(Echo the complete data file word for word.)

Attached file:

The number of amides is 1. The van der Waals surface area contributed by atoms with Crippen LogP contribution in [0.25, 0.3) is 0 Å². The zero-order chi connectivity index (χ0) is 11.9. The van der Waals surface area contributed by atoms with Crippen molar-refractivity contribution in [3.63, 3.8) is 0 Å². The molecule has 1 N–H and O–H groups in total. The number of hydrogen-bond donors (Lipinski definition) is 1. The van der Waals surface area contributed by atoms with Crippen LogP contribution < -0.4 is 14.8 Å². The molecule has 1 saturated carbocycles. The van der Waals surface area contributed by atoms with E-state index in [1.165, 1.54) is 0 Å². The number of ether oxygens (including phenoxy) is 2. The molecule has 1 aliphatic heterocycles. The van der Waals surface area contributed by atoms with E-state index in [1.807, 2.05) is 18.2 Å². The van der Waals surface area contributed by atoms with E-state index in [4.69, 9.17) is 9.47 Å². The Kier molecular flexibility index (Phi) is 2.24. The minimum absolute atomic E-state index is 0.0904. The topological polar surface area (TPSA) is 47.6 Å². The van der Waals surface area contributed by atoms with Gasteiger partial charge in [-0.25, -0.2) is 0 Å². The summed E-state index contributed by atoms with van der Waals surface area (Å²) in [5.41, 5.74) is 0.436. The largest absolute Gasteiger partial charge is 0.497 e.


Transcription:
The number of amides is 1. The van der Waals surface area contributed by atoms with Crippen LogP contribution in [0.25, 0.3) is 0 Å². The zero-order chi connectivity index (χ0) is 11.9. The van der Waals surface area contributed by atoms with Crippen molar-refractivity contribution in [3.63, 3.8) is 0 Å². The molecule has 1 N–H and O–H groups in total. The number of hydrogen-bond donors (Lipinski definition) is 1. The van der Waals surface area contributed by atoms with Crippen LogP contribution < -0.4 is 14.8 Å². The molecule has 1 saturated carbocycles. The van der Waals surface area contributed by atoms with E-state index in [1.165, 1.54) is 0 Å². The number of ether oxygens (including phenoxy) is 2. The molecule has 1 aliphatic heterocycles. The van der Waals surface area contributed by atoms with E-state index in [1.807, 2.05) is 18.2 Å². The van der Waals surface area contributed by atoms with E-state index in [4.69, 9.17) is 9.47 Å². The Kier molecular flexibility index (Phi) is 2.24. The minimum absolute atomic E-state index is 0.0904. The topological polar surface area (TPSA) is 47.6 Å². The van der Waals surface area contributed by atoms with Gasteiger partial charge in [-0.25, -0.2) is 0 Å². The summed E-state index contributed by atoms with van der Waals surface area (Å²) in [5.41, 5.74) is 0.436. The largest absolute Gasteiger partial charge is 0.497 e.